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I was thinking about creating a polygonal area, for a given unit, in which it can move with a given range (radius) but with care for obstacles.

Here is a picture to visualize my idea: enter image description here

My Ideas so far...

The Pathfinding Way

  • Create a Circle around 'unit' with given 'radius'
  • Check for intersections with obstacles
  • If an intersection is found, create a Path from 'unit' to intersectionPoint, but with pathLength == 'radius'
  • connect all endPoints to get the maximum moveable area
  • But what if no intersection is found because the obstacle is fully into the circle?

The Ray Way

  • Cast #Rays into all directions (e.g. 8 Rays for N, NE, E, SE, S, SW, W, NW) from 'unit'
  • Check for intersections between each Ray and the obstacles
  • If an intersectionPoint is found, create a Path from 'unit' to rayEndPoint with pathLength == 'radius'
  • connect all endPoints to get the maximum moveable area
  • But this needs more than 8 rays to be accurate enough and this will take calculation time

Have you got an idea on how to do this the best way? Thanks in advance - LuaNoob

Edit #1:

The Flood Fill Way

Read something about flood filling algorithm. I guess this will be the best thing to try.

Example for maximum moveable range = 4

  • 'X' = unit
  • '#' = wall

# # # # #

3 3 3 3 # 4

2 2 2 # 3 4

1 1 1 2 3 4

1 X 1 # # 4

1 1 1 #

# # #

Edit #2:

Current attempt: Custom Visibility Graph (not tried yet)

I now got i to work to create fast and accurate visible Areas. What im gonna to do next is:

  • try to find the first point on the obstacle, that is in a line of sight by 'unit' and the not reachable endPoint of the Visibility-Ray-Cast
  • create a new Visibility Graph from there but with 'newRadius' = 'radius' - distance(unit, firstPointOnObstacle)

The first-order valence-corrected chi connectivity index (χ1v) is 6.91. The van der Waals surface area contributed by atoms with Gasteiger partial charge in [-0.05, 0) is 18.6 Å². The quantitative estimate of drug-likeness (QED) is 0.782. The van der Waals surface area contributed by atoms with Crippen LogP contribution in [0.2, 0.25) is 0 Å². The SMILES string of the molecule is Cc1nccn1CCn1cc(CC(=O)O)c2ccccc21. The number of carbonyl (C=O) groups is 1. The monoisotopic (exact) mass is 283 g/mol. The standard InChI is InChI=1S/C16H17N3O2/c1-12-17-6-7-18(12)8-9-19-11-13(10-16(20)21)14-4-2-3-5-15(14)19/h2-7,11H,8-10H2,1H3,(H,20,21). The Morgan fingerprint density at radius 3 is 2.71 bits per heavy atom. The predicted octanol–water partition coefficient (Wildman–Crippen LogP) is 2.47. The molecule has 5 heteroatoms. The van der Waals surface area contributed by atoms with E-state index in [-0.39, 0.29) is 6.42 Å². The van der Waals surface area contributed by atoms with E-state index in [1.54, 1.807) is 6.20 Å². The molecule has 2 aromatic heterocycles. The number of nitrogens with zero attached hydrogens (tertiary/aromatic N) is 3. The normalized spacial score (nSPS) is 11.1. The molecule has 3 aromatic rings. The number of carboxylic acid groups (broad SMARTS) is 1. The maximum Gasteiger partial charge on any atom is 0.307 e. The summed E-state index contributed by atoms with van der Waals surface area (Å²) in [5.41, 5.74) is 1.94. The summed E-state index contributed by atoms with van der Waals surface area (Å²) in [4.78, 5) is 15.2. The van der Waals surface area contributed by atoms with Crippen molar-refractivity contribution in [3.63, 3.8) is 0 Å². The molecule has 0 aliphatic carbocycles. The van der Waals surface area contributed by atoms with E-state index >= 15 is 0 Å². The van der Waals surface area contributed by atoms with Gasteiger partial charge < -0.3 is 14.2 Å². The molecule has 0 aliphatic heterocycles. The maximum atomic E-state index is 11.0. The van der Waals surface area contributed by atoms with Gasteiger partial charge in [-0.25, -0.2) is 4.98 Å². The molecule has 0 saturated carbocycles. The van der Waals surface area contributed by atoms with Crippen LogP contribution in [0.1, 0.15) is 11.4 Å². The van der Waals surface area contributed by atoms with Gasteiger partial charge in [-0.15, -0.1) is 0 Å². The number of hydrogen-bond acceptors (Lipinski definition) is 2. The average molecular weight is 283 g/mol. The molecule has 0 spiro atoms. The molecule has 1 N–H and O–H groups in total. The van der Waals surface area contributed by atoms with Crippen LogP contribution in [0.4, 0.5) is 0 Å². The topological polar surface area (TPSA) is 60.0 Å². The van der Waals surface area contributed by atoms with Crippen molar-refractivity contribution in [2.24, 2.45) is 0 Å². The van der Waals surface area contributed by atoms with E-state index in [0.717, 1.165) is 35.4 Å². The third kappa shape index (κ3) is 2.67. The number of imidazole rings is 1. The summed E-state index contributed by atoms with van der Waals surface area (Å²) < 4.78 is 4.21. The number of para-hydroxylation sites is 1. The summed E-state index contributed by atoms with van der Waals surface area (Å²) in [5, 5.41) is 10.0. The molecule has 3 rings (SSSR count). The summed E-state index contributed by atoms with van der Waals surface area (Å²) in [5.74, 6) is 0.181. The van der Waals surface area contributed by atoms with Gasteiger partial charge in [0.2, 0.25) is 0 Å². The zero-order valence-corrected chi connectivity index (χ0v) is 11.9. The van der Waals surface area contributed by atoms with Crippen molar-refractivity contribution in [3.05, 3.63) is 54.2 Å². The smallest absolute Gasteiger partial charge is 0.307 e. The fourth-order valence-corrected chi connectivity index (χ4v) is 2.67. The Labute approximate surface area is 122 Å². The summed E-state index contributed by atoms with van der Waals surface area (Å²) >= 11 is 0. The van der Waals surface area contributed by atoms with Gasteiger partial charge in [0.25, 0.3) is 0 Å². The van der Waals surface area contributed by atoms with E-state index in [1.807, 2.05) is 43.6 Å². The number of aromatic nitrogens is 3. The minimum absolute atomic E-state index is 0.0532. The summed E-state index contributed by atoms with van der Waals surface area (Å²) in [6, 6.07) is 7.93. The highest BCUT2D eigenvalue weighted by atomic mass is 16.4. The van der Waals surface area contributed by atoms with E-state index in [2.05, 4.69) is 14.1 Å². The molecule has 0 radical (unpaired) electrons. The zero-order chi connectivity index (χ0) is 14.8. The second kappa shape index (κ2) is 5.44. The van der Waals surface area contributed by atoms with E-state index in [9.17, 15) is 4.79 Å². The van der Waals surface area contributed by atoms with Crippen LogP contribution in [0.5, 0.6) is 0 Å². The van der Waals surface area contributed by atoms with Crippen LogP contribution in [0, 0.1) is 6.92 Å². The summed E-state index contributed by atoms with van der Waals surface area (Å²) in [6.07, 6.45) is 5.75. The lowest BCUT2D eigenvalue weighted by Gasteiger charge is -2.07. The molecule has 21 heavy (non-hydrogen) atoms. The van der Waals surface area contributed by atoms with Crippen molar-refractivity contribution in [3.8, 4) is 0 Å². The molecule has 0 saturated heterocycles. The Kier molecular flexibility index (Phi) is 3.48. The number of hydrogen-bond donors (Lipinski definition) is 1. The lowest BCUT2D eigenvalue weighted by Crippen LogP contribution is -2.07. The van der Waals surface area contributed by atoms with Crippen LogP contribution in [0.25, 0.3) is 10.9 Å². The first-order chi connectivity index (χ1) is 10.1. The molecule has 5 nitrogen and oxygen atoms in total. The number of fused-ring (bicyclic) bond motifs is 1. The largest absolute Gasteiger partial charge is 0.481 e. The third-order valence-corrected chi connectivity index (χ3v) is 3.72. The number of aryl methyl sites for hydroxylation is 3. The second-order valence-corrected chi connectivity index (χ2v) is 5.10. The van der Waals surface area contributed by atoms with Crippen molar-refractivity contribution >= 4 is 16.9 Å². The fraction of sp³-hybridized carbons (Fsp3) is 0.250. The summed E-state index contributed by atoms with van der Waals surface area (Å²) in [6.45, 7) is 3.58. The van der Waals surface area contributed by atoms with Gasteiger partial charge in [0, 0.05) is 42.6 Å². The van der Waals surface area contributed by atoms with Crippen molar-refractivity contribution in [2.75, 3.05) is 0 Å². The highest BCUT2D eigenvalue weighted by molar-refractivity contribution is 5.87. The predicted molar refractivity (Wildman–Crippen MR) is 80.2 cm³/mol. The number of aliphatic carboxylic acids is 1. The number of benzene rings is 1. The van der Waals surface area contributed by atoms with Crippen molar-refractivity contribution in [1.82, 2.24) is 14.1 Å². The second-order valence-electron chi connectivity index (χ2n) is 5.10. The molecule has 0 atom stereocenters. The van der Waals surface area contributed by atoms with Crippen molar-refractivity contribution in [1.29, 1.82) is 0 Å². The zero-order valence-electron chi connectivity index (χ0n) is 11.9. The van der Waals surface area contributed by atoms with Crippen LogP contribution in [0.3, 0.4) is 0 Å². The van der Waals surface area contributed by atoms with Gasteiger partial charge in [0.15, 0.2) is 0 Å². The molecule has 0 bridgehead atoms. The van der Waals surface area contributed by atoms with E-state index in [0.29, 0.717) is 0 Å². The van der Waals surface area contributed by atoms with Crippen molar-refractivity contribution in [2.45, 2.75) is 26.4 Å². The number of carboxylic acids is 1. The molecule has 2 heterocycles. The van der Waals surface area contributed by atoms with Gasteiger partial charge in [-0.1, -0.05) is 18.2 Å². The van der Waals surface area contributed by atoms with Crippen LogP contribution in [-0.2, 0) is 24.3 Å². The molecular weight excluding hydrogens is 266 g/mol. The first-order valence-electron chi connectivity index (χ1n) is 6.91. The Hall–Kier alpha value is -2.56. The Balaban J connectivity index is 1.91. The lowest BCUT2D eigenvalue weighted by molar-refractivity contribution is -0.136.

• connect the Points
  • repeat it for every not reachable Point with custom 'newradius'
  • One Problem left: Holes cant be created, but these are the rarest occuring situations, where i can fit with
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    \$\begingroup\$ I'd recommend reading up on visibility polygons, as they solve a similar problem, at least along the near face of the occlusion. In the linked article, the problem of ray density is solved by firing rays only at obstacles' vertices, skipping uninteresting areas in between (any edge crossings in these zones can be caught by your circle intersection step) \$\endgroup\$ – DMGregory Apr 24 '17 at 22:50
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Place the origin z at what you call the "unit." In that coordinate system, list all the vertices of your objects. Sort them angularly about z. Walk through the sorted list, and determine whether you are (a) just now entering an obstacle, (b) already inside an obstacle, or (b) just now leaving an obstacle. You can intersect a ray with the relevant object to decide. Then you have determined a star-shaped polygon centered on z representing the visible region.


*shaped
Wikipedia image.


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  • \$\begingroup\$ Thanks for that answer, but i give the visibility Polygons a try. \$\endgroup\$ – LuaNoob Apr 27 '17 at 9:35
  • \$\begingroup\$ @LuaNoob: What I described is a visibility polygon. \$\endgroup\$ – Joseph O'Rourke Apr 27 '17 at 10:39
  • \$\begingroup\$ Well DMGregory already told me about those, so why twice then? And your Description is a bit hard to read, also you talk about star shaped polygons, why not say visibility polygons? \$\endgroup\$ – LuaNoob Apr 27 '17 at 10:42

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